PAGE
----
Taxol, a diterpene purified from the bark of the Western yew (Taxus brevifolia) (12), is an antitumor agent that blocks mitosis by binding and stabilizing microtubules (13, 14). Although the structure of Taxol is quite different from that of the LPS lipid A moiety, which is responsible for many LPS responses (15), Taxol has been shown to exhibit many LPS-mimetic activities as to murine macrophages, such as induction of TNF secretion (16), NO production (17), and NF-κB activation (18). Taxol was suggested to share a receptor and/or signaling molecule with LPS because these LPS-mimetic activities of Taxol were not detected in macrophages from LPS-hyporesponsive C3H/HeJ mice (16, 17, 18). Interestingly, the LPS-mimetic activities of Taxol were species specific; Taxol did not mimic the action of LPS on human LPS-responsive cells including macrophages (19, 20). By using stable transfectants expressing MD-2 and/or TLR4, we found that mouse TLR4-MD-2 mediates LPS-mimetic signal transduction by Taxol and that the species-specific LPS-mimetic action of Taxol was based on the species difference between mouse and human TLR4-MD-2 (21). In this study, we investigated the molecular basis for the species-specific LPS-mimetic action of Taxol and found that Gln22 of mouse MD-2 is essential for LPS-mimetic Taxol signaling but not for LPS signaling.
Materials and Methods
Taxol from Taxus brevifolia was purchased from Sigma (St. Louis, MO). LPS prepared from Escherichia coli 0111:B4 was purchased from List Biological Laboratories (Campbell, CA). All other chemicals used were of reagent grade or better.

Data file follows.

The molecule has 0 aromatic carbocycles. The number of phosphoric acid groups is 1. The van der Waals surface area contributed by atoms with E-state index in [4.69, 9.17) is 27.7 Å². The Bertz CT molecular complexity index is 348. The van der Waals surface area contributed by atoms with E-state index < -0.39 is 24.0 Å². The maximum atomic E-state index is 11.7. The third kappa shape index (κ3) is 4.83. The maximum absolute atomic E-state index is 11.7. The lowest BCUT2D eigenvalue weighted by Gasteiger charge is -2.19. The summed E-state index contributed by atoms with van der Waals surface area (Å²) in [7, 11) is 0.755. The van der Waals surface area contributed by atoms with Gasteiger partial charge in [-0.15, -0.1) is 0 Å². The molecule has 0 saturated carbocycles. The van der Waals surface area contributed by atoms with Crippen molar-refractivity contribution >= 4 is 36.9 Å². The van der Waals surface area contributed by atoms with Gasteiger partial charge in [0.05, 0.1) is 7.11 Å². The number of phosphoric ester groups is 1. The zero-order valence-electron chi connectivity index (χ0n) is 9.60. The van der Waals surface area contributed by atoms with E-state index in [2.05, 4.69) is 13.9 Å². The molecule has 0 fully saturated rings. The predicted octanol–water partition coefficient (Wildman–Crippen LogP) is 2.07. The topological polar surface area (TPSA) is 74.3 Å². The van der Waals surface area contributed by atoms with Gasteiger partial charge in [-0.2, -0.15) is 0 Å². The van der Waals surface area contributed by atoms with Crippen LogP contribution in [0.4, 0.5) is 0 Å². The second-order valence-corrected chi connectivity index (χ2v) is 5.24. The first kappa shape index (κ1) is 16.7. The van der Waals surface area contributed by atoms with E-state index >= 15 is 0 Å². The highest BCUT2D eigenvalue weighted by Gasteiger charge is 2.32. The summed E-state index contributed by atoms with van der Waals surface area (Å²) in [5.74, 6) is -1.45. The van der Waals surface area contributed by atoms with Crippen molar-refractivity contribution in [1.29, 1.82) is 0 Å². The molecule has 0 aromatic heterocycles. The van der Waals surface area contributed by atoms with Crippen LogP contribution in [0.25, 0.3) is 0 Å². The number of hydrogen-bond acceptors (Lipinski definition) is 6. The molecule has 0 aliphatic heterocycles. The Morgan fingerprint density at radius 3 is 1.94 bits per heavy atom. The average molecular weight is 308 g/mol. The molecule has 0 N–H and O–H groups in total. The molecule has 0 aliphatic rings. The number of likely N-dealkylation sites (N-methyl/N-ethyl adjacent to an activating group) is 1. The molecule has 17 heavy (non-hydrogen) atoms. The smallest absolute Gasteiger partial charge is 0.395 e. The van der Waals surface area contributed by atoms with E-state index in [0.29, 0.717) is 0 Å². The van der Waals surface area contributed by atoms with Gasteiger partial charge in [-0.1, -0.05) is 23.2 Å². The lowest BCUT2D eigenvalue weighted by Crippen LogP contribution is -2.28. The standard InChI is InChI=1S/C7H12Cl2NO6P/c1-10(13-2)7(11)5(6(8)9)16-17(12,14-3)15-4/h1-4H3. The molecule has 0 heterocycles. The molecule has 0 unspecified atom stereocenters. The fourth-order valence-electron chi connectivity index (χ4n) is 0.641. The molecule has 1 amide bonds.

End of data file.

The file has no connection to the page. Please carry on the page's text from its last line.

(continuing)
Stable transfectants and cell culture
Human embryonic kidney (HEK) 293 cells stably expressing a recombinant mouse TLR4 bearing a FLAG (Asp-Tyr-Lys-Asp-Asp-Asp-Asp-Lys) and a 6× His epitope at its C terminus were generated by introducing the mouse TLR4 expression construct prepared as described previously (11). Expression of the recombinant mouse TLR4 was confirmed by immunoblotting with Tetra-His Ab (Qiagen, Chatsworth, CA). The stable HEK293 transfectant expressing the recombinant mouse TLR4 and HEK293 cells were transfected with p55Igκluc, an NF-κB-dependent luciferase reporter construct (22), the resultant stable transfectants being named 293/mTLR4/luc and 293/luc, respectively. Introduction of p55Igκluc was confirmed by the increase of luciferase activity on PMA stimulation. The transfectants were purified by limited dilution. The stable HEK293 transfectants were maintained in DMEM (Sigma) supplemented with 10% heat-inactivated FBS, penicillin G (100 U/ml), and streptomycin sulfate (100 μg/ml) at 37°C.